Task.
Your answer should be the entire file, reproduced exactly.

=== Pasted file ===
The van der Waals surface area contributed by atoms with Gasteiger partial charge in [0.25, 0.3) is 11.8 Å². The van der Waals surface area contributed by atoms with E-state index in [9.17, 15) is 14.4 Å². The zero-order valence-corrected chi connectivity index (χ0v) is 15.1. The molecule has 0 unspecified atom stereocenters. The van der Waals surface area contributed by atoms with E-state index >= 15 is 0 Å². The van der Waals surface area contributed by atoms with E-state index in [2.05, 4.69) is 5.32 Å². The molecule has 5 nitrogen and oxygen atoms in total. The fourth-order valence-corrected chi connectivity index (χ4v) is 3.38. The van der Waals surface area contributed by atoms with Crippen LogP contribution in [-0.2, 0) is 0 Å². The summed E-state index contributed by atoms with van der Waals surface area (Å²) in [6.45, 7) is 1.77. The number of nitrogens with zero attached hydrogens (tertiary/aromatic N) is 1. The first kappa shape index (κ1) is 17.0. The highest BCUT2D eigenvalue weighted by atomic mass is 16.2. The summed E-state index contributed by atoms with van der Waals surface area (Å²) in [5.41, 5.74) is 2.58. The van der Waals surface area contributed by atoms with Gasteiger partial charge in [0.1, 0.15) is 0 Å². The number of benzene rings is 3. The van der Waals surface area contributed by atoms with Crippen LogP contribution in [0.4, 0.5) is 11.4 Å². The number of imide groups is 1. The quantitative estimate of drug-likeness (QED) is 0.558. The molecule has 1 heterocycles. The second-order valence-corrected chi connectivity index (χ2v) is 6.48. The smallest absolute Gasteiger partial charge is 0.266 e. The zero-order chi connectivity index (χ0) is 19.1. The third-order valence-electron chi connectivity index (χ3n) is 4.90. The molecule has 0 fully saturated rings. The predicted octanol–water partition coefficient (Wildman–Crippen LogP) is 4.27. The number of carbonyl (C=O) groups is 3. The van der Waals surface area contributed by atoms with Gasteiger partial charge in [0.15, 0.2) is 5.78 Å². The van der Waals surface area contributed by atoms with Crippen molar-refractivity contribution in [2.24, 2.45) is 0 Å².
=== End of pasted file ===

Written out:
The van der Waals surface area contributed by atoms with Gasteiger partial charge in [0.25, 0.3) is 11.8 Å². The van der Waals surface area contributed by atoms with E-state index in [9.17, 15) is 14.4 Å². The zero-order valence-corrected chi connectivity index (χ0v) is 15.1. The molecule has 0 unspecified atom stereocenters. The van der Waals surface area contributed by atoms with E-state index >= 15 is 0 Å². The van der Waals surface area contributed by atoms with E-state index in [2.05, 4.69) is 5.32 Å². The molecule has 5 nitrogen and oxygen atoms in total. The fourth-order valence-corrected chi connectivity index (χ4v) is 3.38. The van der Waals surface area contributed by atoms with Crippen LogP contribution in [-0.2, 0) is 0 Å². The summed E-state index contributed by atoms with van der Waals surface area (Å²) in [6.45, 7) is 1.77. The number of nitrogens with zero attached hydrogens (tertiary/aromatic N) is 1. The first kappa shape index (κ1) is 17.0. The highest BCUT2D eigenvalue weighted by atomic mass is 16.2. The summed E-state index contributed by atoms with van der Waals surface area (Å²) in [5.41, 5.74) is 2.58. The van der Waals surface area contributed by atoms with Gasteiger partial charge in [0.1, 0.15) is 0 Å². The number of benzene rings is 3. The van der Waals surface area contributed by atoms with Crippen LogP contribution in [0.4, 0.5) is 11.4 Å². The number of imide groups is 1. The quantitative estimate of drug-likeness (QED) is 0.558. The molecule has 1 heterocycles. The second-order valence-corrected chi connectivity index (χ2v) is 6.48. The smallest absolute Gasteiger partial charge is 0.266 e. The zero-order chi connectivity index (χ0) is 19.1. The third-order valence-electron chi connectivity index (χ3n) is 4.90. The molecule has 0 fully saturated rings. The predicted octanol–water partition coefficient (Wildman–Crippen LogP) is 4.27. The number of carbonyl (C=O) groups is 3. The van der Waals surface area contributed by atoms with Gasteiger partial charge in [0.15, 0.2) is 5.78 Å². The van der Waals surface area contributed by atoms with Crippen molar-refractivity contribution in [2.24, 2.45) is 0 Å².